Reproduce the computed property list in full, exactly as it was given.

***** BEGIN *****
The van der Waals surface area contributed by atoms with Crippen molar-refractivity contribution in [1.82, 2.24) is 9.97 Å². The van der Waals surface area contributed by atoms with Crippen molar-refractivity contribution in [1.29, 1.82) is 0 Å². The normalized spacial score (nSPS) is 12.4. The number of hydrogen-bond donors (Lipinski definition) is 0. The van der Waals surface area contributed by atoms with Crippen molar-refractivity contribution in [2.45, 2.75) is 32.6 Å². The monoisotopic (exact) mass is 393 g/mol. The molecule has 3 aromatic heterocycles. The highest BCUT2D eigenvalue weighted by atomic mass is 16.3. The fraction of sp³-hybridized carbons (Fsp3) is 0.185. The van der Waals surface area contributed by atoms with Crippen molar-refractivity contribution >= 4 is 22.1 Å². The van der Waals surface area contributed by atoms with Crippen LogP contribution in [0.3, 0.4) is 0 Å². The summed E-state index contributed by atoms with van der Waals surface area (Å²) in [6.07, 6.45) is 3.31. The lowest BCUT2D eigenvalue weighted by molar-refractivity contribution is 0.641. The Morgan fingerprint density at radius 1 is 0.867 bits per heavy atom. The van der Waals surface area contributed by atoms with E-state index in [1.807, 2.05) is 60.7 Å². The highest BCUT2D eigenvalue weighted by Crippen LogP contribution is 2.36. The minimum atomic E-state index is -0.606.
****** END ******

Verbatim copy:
The van der Waals surface area contributed by atoms with Crippen molar-refractivity contribution in [1.82, 2.24) is 9.97 Å². The van der Waals surface area contributed by atoms with Crippen molar-refractivity contribution in [1.29, 1.82) is 0 Å². The normalized spacial score (nSPS) is 12.4. The number of hydrogen-bond donors (Lipinski definition) is 0. The van der Waals surface area contributed by atoms with Crippen molar-refractivity contribution in [2.45, 2.75) is 32.6 Å². The monoisotopic (exact) mass is 393 g/mol. The molecule has 3 aromatic heterocycles. The highest BCUT2D eigenvalue weighted by atomic mass is 16.3. The fraction of sp³-hybridized carbons (Fsp3) is 0.185. The van der Waals surface area contributed by atoms with Crippen molar-refractivity contribution >= 4 is 22.1 Å². The van der Waals surface area contributed by atoms with Crippen LogP contribution in [0.3, 0.4) is 0 Å². The summed E-state index contributed by atoms with van der Waals surface area (Å²) in [6.07, 6.45) is 3.31. The lowest BCUT2D eigenvalue weighted by molar-refractivity contribution is 0.641. The Morgan fingerprint density at radius 1 is 0.867 bits per heavy atom. The van der Waals surface area contributed by atoms with E-state index in [1.807, 2.05) is 60.7 Å². The highest BCUT2D eigenvalue weighted by Crippen LogP contribution is 2.36. The minimum atomic E-state index is -0.606.